Alsatian Rabbit Cooked in Beer with Oyster Mushrooms and Dried Apricots

During my first visit to Alsace many years ago, I had many delicious flammekueche, served with excellent local Pino Gris, but the dish I specifically remember is a rabbit stew that I had on the last day of this short trip in the tiny and picturesque village of Eguisheim. It was a rainy day and we retreated to a tiny traditional restaurant where the manifest smell of muenster cheese hung heavily in the air. The small menu included traditional local fare and I was glad to find a rabbit stew on it, not only because I really enjoy a good rabbit stew but also because I thought that the odor of muenster cheese lent it enough presence for me not to require it to appear in my meal… 😉

It took rather a long time for the dish to appear on our table, but the wait was absolutely worth it. The rabbit was just delicious and so soft that you could cut with a spoon. I have since then often tried to cook rabbit myself, and while my first attempts were not really worth mentioning, I managed to cook a few decent rabbit stews over the past years. I posted some on this blog but when I now found a whole rabbit in my next door supermarket (markets are unfortunately still a bit taboo right now), I thought I should go back to the roots and give it an Alsatian twist.

So for this recipe, the rabbit is cooked in beer and served with oyster mushrooms and dried apricots that have been soaked in Marc de Gewürztraminer. The beer gives the rabbit a rich, deep flavor which is wonderfully counter-balanced by the sweet apricots and the earthy mushrooms. Served with spaetzle or a crisp salad, I think it is just as good as a rabbit stew can get. 😀



  • 200 grams of dried apricots
  • 50 ml of Marc de Gewürztraminer
  • 200 ml of water
  • 8 small shallots, quartered
  • 4 carrots, cut into large chunks
  • 3 medium to large potatoes, peeled and quartered
  • 2-3 tablespoons of concentrated butter
  • 2-3 tablespoons of vegetable oil
  • 1 whole rabbit, cut into 8 pieces
  • freshly ground pepper, salt
  • 2 heaped tablespoons of flour
  • 0.5 l of amber beer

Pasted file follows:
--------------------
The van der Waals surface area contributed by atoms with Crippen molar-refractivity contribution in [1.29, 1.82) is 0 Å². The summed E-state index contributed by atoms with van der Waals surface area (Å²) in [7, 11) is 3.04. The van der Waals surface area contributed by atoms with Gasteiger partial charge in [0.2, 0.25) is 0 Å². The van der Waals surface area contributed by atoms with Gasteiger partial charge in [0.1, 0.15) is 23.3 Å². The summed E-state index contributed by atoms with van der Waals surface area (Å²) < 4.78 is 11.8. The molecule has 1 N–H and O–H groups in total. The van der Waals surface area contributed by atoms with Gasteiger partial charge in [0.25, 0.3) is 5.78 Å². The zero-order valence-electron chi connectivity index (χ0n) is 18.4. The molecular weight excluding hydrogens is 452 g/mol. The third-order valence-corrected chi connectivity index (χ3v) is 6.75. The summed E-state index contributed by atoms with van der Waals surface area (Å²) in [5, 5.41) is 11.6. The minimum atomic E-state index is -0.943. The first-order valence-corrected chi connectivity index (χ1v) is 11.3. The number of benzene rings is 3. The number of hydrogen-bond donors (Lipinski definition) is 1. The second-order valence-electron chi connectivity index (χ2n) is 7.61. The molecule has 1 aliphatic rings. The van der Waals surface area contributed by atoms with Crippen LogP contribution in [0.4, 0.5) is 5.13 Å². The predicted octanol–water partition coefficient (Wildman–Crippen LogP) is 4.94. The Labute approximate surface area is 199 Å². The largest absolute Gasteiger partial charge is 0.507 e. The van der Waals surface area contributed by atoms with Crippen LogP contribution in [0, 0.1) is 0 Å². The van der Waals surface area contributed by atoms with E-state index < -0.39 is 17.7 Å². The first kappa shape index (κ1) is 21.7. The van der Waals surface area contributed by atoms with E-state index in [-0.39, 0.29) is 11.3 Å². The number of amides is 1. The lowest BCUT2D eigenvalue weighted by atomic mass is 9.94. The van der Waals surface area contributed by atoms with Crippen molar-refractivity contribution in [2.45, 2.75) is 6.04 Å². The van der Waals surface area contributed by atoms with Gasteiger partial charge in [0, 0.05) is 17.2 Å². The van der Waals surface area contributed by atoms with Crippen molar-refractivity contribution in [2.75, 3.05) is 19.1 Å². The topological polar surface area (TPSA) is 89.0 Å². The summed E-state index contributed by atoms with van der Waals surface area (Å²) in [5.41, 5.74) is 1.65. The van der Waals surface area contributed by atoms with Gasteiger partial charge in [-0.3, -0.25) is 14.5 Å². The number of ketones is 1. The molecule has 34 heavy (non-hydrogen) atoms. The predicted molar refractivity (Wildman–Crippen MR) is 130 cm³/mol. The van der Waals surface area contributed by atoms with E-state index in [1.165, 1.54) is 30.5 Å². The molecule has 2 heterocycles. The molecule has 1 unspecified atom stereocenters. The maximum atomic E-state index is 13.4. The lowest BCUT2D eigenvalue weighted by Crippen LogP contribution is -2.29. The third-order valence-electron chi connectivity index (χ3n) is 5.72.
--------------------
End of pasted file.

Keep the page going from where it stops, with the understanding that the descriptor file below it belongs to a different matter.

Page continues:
• 400 ml of game or chicken stock
  • 400 ml of water
  • 3 sprigs of rosemary
  • 6 sprigs of thyme
  • 2 bay leaves
  • 5 juniper berries, lightly crushed
  • 400 grams of oyster mushrooms
  • 2 tablespoons of butter
  • 1/2 bunch of flat-leaf parsley, chopped


  1. Soak the apricot at least for 2 hours or best overnight in the Marc de Gewürztraminer and water.
  2. In a large roaster, melt 1-2 tablespoons of the concentrated butter together with 1-2 tablespoons of the oil over medium heat. Add the shallot and fry until soft, then remove from the roaster and set aside.
  3. Add the carrots and potatoes and also fry for a few minutes, then remove and set aside.
  4. Increase the heat to medium to hot and sear the pieces of rabbit from all sides until golden brown.
  5. Season with freshly ground pepper and salt, then dust with 1 tablespoon of flour and fry for another minute.
  6. Deglaze with the beer. Let the beer reduce to around half, then add the stock and the water. Add the shallots, the carrots and potatoes, the herbs and the juniper berries, cover and let simmer over low heat for around 1 to 1.5 hours until the rabbit has turned very soft.
  7. In the meantime, clean the mushrooms, cut into slices and sauté for 3 minutes in the remaining butter and oil.
  8. At the end of the cooking time, remove the meat from the roaster, set aside and pass the cooking liquid through a strainer.
  9. In a saucepan, melt the butter and whisk in the remaining flour. Add some of the cooking liquid and whisk until smooth, then gradually add more liquid to the sauce until you obtain a good, not too thick consistency.
  10. When the sauce has thickened, put the rabbit back into the sauce together with the mushrooms and the apricots and simmer for a few more minutes until properly warmed through.
  11. Season to taste with more pepper and salt and sprinkle with parsley before serving.

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